TtOTH after this conclave, which elected Pope Paul VI and the 1958 one, which chose Pope John, I was on hand to meet as he came out Cardinal Norman Gilroy, Archbishop of Sydney, Australia. After Pope John's election, he advanced on me, smiling happily and exclaiming, "We have given the world a wonderful Pope"; and thanked him the other day for providing me with the "natural" opening line to numerous pieces I had written about the late Pope over . the past five years.
This time, he was equally enthusiastic. "Pope Paul will be a magnificent pope", he said. "Like Pius XII (under whom he served for many years in the Secretariat of State), he has had experience in administering the Church, and like Pope John (who was Patriarch of Venice) he has had, in Milan, experience in administering a diocese".
Cardinal Gilroy added that Pope
Paul "has the wonderful calm serenity of Pius XII together with the urbanity of John XXIII". It would have been difficult, he said, to find anywhere in the world a more popular choice and the speed with which the conclave elected Pope Paul proved that he was neither a "transitional" nor a "compromise" Pope. He was a wonderful successor to Pope John and the Church would flourish under his rule.
Typical of Cardinal Gilroy was the gracious gesture he made, from an Australian prelate to an Italian priest, in choosing a conclavist, or attendant, to accompany him into the conclave. He picked handsome Don Mario Di Sora, aged 55, who for many years has been parish priest of the ancient Church of Santa Maria in Navicella, on the Coelian Hill, one of the SevenHills of Rome.
The Blue Nuns' (Little Company of Mary) Hospital, where the cardinal always stays on his visits to Rome. is in this parish and only
a short distance from the church, and during the many years he has
been coming here, Cardinal Gilroy has become a close friend of Don Mario. It is a rare privilege to take part in a conclave and Cardinal Gilroy sprang it on the delighted priest out of the blue. He introduced me to Don Mario as they arrived at the Blue Nuns' after the conclave and I have rarely seen anyone so tickled pink, and grateful.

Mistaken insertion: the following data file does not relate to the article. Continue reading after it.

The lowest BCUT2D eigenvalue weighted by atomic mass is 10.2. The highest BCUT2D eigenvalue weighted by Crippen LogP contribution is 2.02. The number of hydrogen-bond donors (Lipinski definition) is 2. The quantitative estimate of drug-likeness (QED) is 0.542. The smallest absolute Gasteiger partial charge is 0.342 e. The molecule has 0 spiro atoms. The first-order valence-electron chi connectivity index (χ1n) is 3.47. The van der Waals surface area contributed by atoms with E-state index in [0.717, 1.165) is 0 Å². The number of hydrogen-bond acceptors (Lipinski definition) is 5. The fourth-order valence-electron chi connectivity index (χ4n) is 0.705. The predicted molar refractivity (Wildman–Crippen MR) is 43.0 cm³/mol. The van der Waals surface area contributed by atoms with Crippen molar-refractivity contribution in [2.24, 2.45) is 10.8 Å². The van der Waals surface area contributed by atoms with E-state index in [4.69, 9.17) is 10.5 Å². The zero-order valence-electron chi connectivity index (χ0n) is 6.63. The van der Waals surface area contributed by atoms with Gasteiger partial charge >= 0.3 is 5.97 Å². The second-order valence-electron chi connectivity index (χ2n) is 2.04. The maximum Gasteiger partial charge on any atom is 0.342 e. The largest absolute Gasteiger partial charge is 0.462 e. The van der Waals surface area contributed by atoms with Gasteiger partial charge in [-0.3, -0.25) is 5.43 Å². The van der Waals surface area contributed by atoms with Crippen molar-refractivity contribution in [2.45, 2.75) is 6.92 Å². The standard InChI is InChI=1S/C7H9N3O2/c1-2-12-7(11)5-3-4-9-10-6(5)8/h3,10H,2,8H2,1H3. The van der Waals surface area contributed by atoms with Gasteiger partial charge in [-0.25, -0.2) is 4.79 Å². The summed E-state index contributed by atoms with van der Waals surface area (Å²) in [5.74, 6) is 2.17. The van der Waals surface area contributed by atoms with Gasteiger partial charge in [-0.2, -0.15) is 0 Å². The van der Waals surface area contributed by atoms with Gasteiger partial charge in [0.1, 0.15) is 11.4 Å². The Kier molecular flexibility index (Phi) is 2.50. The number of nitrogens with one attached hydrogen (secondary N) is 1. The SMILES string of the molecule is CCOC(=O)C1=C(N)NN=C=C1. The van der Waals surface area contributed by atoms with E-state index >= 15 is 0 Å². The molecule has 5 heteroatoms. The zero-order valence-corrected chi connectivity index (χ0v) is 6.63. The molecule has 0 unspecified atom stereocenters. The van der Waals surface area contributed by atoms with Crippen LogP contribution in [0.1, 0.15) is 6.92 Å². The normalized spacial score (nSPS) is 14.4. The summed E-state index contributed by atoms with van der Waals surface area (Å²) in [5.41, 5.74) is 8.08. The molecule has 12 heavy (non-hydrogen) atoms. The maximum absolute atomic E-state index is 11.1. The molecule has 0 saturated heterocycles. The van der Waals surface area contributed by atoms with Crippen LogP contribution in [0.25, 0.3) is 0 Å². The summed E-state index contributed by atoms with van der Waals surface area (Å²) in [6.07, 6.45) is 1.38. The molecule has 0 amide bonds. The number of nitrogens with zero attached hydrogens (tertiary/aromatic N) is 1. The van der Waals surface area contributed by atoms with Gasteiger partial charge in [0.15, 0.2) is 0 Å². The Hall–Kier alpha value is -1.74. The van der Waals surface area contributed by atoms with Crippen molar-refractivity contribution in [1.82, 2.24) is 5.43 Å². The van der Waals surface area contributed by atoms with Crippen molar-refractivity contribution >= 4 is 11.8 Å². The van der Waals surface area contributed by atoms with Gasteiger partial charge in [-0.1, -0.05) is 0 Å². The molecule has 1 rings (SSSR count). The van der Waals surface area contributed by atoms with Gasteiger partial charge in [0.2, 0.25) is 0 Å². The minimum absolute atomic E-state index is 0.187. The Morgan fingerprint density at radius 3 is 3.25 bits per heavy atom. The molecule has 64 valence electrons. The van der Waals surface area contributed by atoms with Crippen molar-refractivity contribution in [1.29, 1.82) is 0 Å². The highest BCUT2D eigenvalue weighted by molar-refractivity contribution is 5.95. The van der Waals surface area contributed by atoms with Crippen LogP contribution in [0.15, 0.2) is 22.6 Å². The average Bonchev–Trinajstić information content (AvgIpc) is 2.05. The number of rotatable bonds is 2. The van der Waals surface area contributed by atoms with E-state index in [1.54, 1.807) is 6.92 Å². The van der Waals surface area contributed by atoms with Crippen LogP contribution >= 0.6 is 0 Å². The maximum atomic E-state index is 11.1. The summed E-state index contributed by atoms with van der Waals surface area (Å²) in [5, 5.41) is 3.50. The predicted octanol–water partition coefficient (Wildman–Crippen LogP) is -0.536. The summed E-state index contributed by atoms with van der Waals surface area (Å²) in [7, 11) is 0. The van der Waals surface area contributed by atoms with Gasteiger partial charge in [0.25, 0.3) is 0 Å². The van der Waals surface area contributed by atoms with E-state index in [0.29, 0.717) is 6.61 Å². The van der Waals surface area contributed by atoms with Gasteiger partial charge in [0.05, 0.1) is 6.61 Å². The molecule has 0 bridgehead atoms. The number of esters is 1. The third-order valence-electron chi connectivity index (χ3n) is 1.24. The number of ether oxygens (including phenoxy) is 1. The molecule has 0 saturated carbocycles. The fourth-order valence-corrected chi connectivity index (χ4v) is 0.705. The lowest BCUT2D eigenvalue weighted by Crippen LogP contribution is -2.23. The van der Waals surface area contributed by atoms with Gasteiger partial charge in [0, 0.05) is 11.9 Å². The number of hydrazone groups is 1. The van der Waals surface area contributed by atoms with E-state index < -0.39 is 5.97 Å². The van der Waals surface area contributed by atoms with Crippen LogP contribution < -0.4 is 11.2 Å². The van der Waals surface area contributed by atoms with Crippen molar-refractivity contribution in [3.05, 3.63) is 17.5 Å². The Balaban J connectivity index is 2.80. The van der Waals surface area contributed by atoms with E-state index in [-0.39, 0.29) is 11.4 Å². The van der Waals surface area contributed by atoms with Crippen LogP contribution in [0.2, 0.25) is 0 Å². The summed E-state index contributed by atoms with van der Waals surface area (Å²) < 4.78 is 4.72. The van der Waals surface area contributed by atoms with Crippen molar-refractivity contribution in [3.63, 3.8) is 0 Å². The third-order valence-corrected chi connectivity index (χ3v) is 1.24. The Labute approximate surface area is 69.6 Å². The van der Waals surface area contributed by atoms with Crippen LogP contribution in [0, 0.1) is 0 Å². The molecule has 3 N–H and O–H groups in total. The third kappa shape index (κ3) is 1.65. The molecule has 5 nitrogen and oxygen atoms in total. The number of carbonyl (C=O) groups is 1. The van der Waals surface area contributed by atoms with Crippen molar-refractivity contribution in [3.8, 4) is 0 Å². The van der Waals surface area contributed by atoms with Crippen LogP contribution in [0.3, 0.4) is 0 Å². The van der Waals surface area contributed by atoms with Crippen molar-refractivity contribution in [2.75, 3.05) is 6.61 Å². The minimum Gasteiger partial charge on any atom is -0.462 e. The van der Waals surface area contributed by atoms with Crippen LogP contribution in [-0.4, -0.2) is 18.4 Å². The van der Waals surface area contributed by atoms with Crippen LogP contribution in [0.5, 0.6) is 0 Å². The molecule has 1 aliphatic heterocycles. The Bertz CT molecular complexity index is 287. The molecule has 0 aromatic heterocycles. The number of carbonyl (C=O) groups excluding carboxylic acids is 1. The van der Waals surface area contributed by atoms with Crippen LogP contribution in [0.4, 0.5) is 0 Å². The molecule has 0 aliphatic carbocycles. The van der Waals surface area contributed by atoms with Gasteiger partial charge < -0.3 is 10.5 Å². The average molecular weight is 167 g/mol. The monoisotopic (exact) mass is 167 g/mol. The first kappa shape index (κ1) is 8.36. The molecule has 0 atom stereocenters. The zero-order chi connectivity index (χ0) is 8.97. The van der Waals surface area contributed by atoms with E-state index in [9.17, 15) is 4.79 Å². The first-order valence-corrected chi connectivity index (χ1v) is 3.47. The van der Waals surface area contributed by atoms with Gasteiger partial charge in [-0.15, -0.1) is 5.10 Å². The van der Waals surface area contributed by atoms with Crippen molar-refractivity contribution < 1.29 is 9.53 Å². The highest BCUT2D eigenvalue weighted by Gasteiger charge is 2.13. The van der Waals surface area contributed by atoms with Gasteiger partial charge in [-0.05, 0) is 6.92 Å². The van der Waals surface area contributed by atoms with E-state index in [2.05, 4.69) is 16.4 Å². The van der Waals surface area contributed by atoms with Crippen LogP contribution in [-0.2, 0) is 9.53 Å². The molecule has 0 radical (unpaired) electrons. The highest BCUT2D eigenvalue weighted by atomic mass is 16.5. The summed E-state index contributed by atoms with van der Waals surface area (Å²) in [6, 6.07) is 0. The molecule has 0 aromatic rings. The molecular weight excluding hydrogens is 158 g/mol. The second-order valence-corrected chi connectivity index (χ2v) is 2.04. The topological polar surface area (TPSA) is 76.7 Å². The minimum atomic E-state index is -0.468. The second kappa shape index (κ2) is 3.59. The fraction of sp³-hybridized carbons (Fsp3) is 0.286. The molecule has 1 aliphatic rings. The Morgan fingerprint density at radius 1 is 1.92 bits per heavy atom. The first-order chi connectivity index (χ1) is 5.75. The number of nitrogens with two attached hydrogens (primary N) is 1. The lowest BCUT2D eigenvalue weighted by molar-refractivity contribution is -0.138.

As Archbishop Heenan put it after Cardinal Montini's election, "It can be said that the new Pope was already elected before the conclave opened". Pope Paul is rightly being credited with having shatteringly disproved the centuries-old dictum that "He who enters the conclave Pope, comes out cardinal", but this is not by any means the first time the dictum has been belied, • After all, no one could have entered the 1939 conclave more thoroughly "Pope" than Cardinal Eugenio Pacelli, who was chosen Pope Pius XII in even shorter time than it took the 80 cardinals in last week's gonclave to elect Pope Paul. And while Cardinal Angelo Roncalli, who was destined to succeed Pope Pius in 1958, was not as widely known outside ecclesiastical circles as either Cardinals Pacelli or Montini, he was certainly no "dark horse" around the Vatican.
I recall that before the 1958 conclave, when in common with my fellow foreign correspondents, was specularing on who was likely to socceed Pius XII, I used to call regularly on my old friend, Monsignor Hugh O'Flaherty, then an official of the Holy Office. Every time I put any names to him, he would counter with a single phrase — "Don't go off Roncalli".
When it reached almost themesong proportions, I prowled round
other corners of the Vatican and got the same reaction. I confess I knew nothing of Cardinal Roncalli, but I made it my business to find out about him and, fortuitously, included him in my short list of "possibles". In the light of what we know now, what a name his would have been to discard entirely!
This time,. as last. one of the most helpful arrangements for correspondents was a trip through the conclave area, including the Sistine Chapel and the parts of the Papal Palace where the cardinals were accommodated, a day or two before the conclave itself opened.
The tour was conducted by the always amiable Monsignor William Carew, a Canadian member of the Secretariat of State, who, incidentally, has moved up into charge of the English desk
there in place of Monsignor Thomas Ryan, now Bishop of Clonfert.
Young Monsignor Carew is becoming an old hand at these guided tours and he has fascinating knowledge of the Vatican ins and out. He used to stand in as English interpreter for Pope John at audiences, and on other occasions. when Monsignor Ryan was not about, and I know he will not mind my revealing now that it was to him that Pope John made a remark which I have often published as being something in the nature of a self-coined epitaph for the wonderful old man.
The Pope was going to the opening of the new Beda College in Rome and he wanted to wind up his speech by saying a few words in his anything but perfect English. Monsignor Carew had been rehearsing him over and over again. Finally, Pope ,John put down the script. "You know, my son", he said, "nobody expects an old man of 80 to learn a new language. let alone speak it well. It's the effort that counts . .."
What with all the stories about the great Malachy prophesying that the Pope this time would be a cardinal with flowers in his coat of arms (as Cardinal Montini had), and a Pope with an "R" in his name (like Roncalli) being followed by one without an "IS", and a fat Pope always being followed by a lean Pope, it seems incredible now that we all didn't plump for Cardinal Montini and let it go at that.
The most unequivocal piece of prediction 1 saw, however, was in a Milan newspaper. It solemnly declared that if Cardinal Montini, the hot favourite, was not elected by last Friday (as he was), a decisive vote on Saturday would favour Cardinal Giacomo Lercaro of Bologna, on Sunday, Cardinal Paolo Marella, Archpriest of St. Peter's, and on Monday, Cardinal Gregory Peter XV Agagianian, Prefect of the Sacred Congregation for the Propagation of the Faith.
Well. ho hum . . .